So what is there to do? Well, for starters stop spending money in big boxes. I have never been a fan of them and I've always been suspicious of bottom line prices. I don't buy 75 cent bottles of shampoo. I buy $4 bottles of shampoo at a grocery store where the cashiers make a living wage and have health insurance. Now that we're part of a thoroughly consumerist culture, pay attention to how and where you spend your money. I consider it to be an obligation to spend my money locally and as painful as it can be sometimes, to pay full prices. When I buy anything I think about its repercussions. What am I supporting with my dollars? Where is my money going once I spend it? Is it staying in the local economy and helping to support my neighbors or is it swelling the coffers of someone far removed from me? What do you think? How far can the push for cheap go?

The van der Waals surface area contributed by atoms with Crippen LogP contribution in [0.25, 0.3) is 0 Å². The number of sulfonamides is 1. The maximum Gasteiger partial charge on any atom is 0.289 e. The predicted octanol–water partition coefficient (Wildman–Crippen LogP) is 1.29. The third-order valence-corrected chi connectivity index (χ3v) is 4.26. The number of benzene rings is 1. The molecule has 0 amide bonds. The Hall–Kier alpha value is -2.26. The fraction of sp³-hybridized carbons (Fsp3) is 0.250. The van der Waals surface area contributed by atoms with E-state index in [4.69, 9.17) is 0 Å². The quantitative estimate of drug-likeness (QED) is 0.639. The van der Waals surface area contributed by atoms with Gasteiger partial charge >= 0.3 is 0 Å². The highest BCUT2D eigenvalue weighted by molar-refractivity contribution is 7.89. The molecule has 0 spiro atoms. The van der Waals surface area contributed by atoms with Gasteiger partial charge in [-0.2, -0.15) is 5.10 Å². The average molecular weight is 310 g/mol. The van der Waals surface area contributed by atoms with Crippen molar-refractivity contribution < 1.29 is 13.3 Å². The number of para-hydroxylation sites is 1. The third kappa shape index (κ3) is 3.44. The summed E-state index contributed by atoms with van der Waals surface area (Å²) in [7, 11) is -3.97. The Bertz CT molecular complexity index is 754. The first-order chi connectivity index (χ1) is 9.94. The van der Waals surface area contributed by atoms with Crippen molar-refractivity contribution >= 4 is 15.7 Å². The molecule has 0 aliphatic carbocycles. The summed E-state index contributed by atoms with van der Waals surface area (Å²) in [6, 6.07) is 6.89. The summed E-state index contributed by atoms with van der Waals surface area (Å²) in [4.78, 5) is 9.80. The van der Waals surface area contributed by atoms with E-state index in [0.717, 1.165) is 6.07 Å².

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11 comments:

  1. I live in a small town in Southern California. Three stores closed this month in our little 2 block downtown and 2 more have just put up store closing sale signs. I try to try to shop locally and call neighborhood craftsmen for all work and repairs to my home--no national chains. I may seem like it costs more, but there is accountability. Your blog has made me ask what more I can do.

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  2. Thank you for letting me know that.

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  3. This is great, Paul. BTW, Wal-Mart would like to invade Brooklyn, but Brooklyn says raspberries to Wal-Mart.